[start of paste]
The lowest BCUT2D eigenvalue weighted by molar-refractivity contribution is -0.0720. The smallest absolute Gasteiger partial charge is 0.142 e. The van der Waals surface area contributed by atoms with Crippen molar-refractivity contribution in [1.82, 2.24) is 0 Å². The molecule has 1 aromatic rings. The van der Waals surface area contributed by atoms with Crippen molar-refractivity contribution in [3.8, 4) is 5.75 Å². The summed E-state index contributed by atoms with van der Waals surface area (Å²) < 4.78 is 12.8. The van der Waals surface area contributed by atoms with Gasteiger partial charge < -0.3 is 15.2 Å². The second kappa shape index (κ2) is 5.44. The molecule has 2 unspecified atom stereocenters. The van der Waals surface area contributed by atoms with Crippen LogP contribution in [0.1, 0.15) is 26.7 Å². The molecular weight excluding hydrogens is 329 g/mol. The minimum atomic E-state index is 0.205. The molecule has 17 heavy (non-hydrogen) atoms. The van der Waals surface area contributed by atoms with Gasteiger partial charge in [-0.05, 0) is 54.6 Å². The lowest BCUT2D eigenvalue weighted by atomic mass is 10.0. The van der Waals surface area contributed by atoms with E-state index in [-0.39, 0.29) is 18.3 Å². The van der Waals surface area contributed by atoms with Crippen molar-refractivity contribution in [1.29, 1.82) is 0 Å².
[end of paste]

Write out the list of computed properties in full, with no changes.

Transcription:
The lowest BCUT2D eigenvalue weighted by molar-refractivity contribution is -0.0720. The smallest absolute Gasteiger partial charge is 0.142 e. The van der Waals surface area contributed by atoms with Crippen molar-refractivity contribution in [1.82, 2.24) is 0 Å². The molecule has 1 aromatic rings. The van der Waals surface area contributed by atoms with Crippen molar-refractivity contribution in [3.8, 4) is 5.75 Å². The summed E-state index contributed by atoms with van der Waals surface area (Å²) < 4.78 is 12.8. The van der Waals surface area contributed by atoms with Gasteiger partial charge < -0.3 is 15.2 Å². The second kappa shape index (κ2) is 5.44. The molecule has 2 unspecified atom stereocenters. The van der Waals surface area contributed by atoms with Crippen LogP contribution in [0.1, 0.15) is 26.7 Å². The molecular weight excluding hydrogens is 329 g/mol. The minimum atomic E-state index is 0.205. The molecule has 17 heavy (non-hydrogen) atoms. The van der Waals surface area contributed by atoms with Gasteiger partial charge in [-0.05, 0) is 54.6 Å². The lowest BCUT2D eigenvalue weighted by atomic mass is 10.0. The van der Waals surface area contributed by atoms with E-state index in [-0.39, 0.29) is 18.3 Å². The van der Waals surface area contributed by atoms with Crippen molar-refractivity contribution in [1.29, 1.82) is 0 Å².